Oakland trash getting out of hand
Oakland’s streets are becoming an increasingly popular place for illegal dumping. With the expanse of industrial properties surrounding the city, people are opting to dump their old mattress on the sidewalk instead of spending the $20 to dispose of it at a proper disposal center.
Councilman Larry Reid, for one, is fed up with all of the illegal dumping he’s seen in his East Oakland district.
Reid often drives down the streets in his district scanning the sidewalk for abandoned items. On any given day he’s come across everything from old tires to abandoned cars.
On an especially weird day last month, he came across a street littered with old couches, carpet foam, a smashed computer, several uprooted marijuana plants, and a dead Chihuahua wrapped in a plastic bag. Yes, a dead Chihuahua.
Reid told the Oakland Tribune:
“I drive through here, and I get so depressed. It drives me crazy. This is what people have to come home to.”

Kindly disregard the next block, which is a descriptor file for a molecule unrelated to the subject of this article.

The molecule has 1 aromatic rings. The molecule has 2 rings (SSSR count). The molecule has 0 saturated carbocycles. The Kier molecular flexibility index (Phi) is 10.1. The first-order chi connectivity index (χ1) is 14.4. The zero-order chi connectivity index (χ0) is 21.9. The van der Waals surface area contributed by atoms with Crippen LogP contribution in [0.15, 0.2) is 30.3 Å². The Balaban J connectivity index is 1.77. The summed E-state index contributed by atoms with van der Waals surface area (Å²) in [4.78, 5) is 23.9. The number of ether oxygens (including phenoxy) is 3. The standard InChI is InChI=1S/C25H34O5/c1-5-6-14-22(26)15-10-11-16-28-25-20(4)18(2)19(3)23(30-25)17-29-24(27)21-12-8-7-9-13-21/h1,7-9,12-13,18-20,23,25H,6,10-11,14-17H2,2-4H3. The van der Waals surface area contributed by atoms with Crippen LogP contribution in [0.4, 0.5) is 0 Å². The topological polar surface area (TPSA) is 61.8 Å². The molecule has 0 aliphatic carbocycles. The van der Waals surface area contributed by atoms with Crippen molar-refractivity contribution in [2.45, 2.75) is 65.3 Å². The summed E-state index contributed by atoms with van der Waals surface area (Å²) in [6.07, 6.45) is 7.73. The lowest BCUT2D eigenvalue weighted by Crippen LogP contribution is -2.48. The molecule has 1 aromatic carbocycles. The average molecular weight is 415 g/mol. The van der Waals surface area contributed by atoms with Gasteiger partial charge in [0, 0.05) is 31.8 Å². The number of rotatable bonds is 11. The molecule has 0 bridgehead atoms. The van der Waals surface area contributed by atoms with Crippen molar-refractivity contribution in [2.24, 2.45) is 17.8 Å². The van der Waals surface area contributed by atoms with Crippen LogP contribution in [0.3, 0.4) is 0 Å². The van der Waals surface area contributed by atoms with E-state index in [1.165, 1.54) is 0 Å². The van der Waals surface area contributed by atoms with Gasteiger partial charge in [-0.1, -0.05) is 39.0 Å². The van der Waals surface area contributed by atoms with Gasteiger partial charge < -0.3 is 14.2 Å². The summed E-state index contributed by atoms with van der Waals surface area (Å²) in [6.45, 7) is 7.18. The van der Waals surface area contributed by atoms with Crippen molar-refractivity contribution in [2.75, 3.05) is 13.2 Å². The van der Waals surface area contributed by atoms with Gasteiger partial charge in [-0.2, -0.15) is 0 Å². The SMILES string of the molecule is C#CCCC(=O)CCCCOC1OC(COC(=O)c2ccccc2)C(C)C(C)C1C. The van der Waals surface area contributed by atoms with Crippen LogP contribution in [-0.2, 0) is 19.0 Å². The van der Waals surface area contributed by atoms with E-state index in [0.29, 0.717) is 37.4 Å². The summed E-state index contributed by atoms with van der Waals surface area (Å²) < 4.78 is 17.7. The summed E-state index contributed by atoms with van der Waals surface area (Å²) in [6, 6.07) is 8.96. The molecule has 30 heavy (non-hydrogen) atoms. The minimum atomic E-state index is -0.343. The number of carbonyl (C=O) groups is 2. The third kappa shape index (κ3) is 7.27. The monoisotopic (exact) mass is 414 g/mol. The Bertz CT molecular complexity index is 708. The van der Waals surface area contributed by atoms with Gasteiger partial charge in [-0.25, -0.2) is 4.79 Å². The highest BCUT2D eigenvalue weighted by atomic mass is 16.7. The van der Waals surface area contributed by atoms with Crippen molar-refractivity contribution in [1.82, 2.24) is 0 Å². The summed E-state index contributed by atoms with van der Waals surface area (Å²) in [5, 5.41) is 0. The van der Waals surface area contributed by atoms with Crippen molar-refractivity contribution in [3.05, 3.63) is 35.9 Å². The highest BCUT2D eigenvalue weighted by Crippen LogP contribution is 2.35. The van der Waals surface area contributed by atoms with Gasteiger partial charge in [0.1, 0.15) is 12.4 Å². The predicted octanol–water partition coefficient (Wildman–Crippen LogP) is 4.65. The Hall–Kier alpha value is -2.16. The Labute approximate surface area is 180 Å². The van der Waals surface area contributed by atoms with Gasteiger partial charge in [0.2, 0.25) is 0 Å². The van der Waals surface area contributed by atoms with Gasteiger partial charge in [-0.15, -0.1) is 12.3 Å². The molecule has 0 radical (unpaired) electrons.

When people dump old junk on the street and sidewalks because it’s convenient or they don’t want to pay landfill fees, the city has to pick up the tab. And it’s an expensive tab. Last year Oakland and other East Bay cities spent $3.2 million using 29 full-time workers to clean up more than 1,600 tons of illegally dumped trash.
Dumpers are getting tricky, too, with trash being dumped on BART property and railroads. In total, illegal dumping costs California taxpayers about $200 million per year, according to the California Integrated Waste Management Board.
The city has tried several now-defunct programs involving police, surveillance cameras, and city workers, but none of them were very successful in finding people to penalize for the dumping.
A major culprit of the problem are independent haulers who put ads up on Craigslist to haul away your junk for cheap. They maximize their profits by not paying landfill fees and illegally dumping your junk on the streets.
Councilwoman Rebecca Kaplan said she’s currently working with Alameda County’s Stop Waste.Org on a program to license independent haulers. She believes the system would help customers know if the haulers are legitimate and make it easier to prosecute violators.